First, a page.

Avoiding critical dependencies

Just catching up with some old JISC podcasts and came across an interesting interview with John Selby from HEFCE (podcast 68) which focused on the impact of JISC supported work. He highlighted the importance of embedding outputs not just institutionally but sector wide and discussed ways JISC might do this better. Certainly engaging senior management is an important factor and demonstrating benefit not just “good ideas” – as is developing links internationally to avoid a parochial perspective. All of these apply at project level as well as for JISC – we need to consider early on how our work might be adopted elsewhere and what our “sales pitch” might be – why would anyone else want to take up our ideas and solutions – what problem do they have that we are offering a solution to?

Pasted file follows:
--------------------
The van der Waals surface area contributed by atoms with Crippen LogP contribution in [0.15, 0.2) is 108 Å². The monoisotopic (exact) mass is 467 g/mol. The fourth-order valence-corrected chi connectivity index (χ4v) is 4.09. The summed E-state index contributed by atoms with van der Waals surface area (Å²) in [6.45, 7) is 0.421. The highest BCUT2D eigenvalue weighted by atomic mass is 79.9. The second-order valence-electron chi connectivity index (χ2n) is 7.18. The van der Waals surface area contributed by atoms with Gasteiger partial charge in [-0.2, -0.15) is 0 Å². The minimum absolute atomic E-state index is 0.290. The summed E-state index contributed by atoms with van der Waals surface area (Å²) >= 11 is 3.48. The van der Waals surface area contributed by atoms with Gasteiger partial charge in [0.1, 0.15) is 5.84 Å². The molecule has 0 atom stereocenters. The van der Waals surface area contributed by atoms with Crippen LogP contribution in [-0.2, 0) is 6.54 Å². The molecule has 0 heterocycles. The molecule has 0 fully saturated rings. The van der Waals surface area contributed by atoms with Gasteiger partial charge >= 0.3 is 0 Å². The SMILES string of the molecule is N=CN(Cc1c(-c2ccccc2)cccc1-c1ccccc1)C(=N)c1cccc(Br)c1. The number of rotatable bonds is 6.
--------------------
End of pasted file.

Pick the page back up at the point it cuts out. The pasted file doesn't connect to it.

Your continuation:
It is very easy to become caught up with the day to day activity of the project and imagine that we can leave all this until later – when we have results to share, evidence to provide. But I suspect that unless we have this broad perspective from the beginning we will inevitably be playing catch up later. What we do, the decisions we make on a day to day basis should have a view of the wider relevance to the sector as well as our institutional perspective. On another project we were yesterday considering the concept of “critical dependencies” in relation to sharing practice: what elements of what we do are critically dependent on our specific context and what is more widely relevant? We need to plan to avoid critical dependencies as far as we can if we want our work to have broad relevance and impact!